Posts Tagged ‘EJB 3’

EJB 3 Message Driven Beans in WebLogic 10.3

March 21st, 2010 2 comments

In this post, I will show how to create and test Message Driven Beans in WebLogic 10.3. Here are the steps:

Step 1: The first step is to create projects to hold Message Driven Beans. Using Eclipse IDE, here are the generated EAR and EJB projects:

MDB Project Layout

MDB Project Layout

EAR is the standard packaging mechanism for Java enterprise applications.

Step 2: The next step is to create the Message Driven Bean. The MDB created in this post will be consuming messages from a Distributed Queue with the JNDI name jndi.blogQueue. Refer to the “Distributed JMS Queue on WebLogic 10” post for details on creating Distributed Queues in WebLogic.


	import javax.ejb.ActivationConfigProperty;
	import javax.ejb.MessageDriven;
	import javax.jms.Message;
	import javax.jms.MessageListener;

			mappedName = "jndi.blogQueue",
			activationConfig = { @ActivationConfigProperty(
					propertyName = "destinationType", propertyValue = "javax.jms.Queue"

	public class TestMdb implements MessageListener 
	    public void onMessage(Message message) 
		System.out.println("Received Message: " + message);

Step 3: The next step is to package the newly created MDB into an EJB which then gets packaged into a ear file for deployment. During development in Eclipse, simply right click on the mdb-ear and click Run -> Run On Server. This IDE deployment assumes that the Oracle Server Adapter is installed in Eclipse and configured to talk to a WebLogic 10.3 server instance.

Step 4: To make sure that the MDB is deployed properly, let us create a MessageGenerator class that adds a message to the queue:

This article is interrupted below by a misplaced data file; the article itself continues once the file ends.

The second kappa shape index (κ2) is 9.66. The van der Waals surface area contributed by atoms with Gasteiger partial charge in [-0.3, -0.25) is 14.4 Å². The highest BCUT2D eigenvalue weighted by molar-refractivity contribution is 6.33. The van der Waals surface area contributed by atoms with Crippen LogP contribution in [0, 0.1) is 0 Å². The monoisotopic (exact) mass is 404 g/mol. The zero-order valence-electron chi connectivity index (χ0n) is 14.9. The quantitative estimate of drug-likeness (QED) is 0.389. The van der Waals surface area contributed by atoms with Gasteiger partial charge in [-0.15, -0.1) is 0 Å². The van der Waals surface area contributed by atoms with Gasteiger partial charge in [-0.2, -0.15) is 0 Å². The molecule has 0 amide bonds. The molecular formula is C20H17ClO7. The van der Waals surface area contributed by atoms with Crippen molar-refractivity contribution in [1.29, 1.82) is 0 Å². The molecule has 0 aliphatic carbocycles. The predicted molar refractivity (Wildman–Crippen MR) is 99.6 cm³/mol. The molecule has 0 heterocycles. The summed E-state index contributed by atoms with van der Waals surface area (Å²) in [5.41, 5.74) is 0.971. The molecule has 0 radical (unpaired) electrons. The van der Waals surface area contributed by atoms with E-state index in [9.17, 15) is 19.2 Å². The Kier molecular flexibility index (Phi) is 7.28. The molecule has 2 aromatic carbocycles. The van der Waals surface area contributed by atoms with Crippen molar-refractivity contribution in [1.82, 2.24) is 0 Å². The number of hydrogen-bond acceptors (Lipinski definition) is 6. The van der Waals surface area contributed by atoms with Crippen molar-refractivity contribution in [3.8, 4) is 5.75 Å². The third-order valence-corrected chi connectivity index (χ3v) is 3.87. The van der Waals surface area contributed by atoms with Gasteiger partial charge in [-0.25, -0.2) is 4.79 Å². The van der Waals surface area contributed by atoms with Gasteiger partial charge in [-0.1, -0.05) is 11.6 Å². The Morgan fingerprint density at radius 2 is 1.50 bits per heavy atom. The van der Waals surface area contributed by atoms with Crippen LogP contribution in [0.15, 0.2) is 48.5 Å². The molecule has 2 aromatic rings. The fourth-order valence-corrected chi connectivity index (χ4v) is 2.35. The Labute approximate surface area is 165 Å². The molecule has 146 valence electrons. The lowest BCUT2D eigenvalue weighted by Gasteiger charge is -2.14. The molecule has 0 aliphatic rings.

public class MessageGenerator 
		public static void main(String[] args) throws Exception
			Context context = getInitialContext();
			ConnectionFactory connectionFactory = (ConnectionFactory)context.lookup("jndi.blogfactory");
			Queue queue = (Queue) context.lookup("jndi.blogQueue");
			Connection connection = connectionFactory.createConnection();
			Session session = connection.createSession(false, Session.AUTO_ACKNOWLEDGE);
			MessageProducer producer = session.createProducer(queue);
			TextMessage message = session.createTextMessage();
			message.setText("Hello World");
		private static Context getInitialContext() throws Exception
			Hashtable env = new Hashtable();
			env.put(Context.INITIAL_CONTEXT_FACTORY, "weblogic.jndi.WLInitialContextFactory");
			// TODO: Change the server and port name to suit your environment before running the class
			env.put(Context.PROVIDER_URL, "t3://localhost:9001");
			return new InitialContext(env);

Running the above class will add a new TextMessage to the Queue. Once a new message is available, the TestMDB’s onMessage() method gets invoked and you should see the message “Received Message: TextMessage[ID:, null]” in the WebLogic console logs.

For the above class to run from Eclipse, make sure that you remove “WebLogic System Libraries” and add weblogic.jar to the MessageGenerator “Run Configurations…”.

Message Generator Run Configuration

Message Generator Run Configuration

Otherwise you will end up getting the error:

Exception in thread “main” java.lang.NoClassDefFoundError: weblogic/kernel/KernelStatus
at weblogic.jndi.Environment.(
at weblogic.jndi.WLInitialContextFactory.getInitialContext(
at javax.naming.spi.NamingManager.getInitialContext(
at javax.naming.InitialContext.getDefaultInitCtx(
at javax.naming.InitialContext.init(
at javax.naming.InitialContext.(


Download the source code for this post here.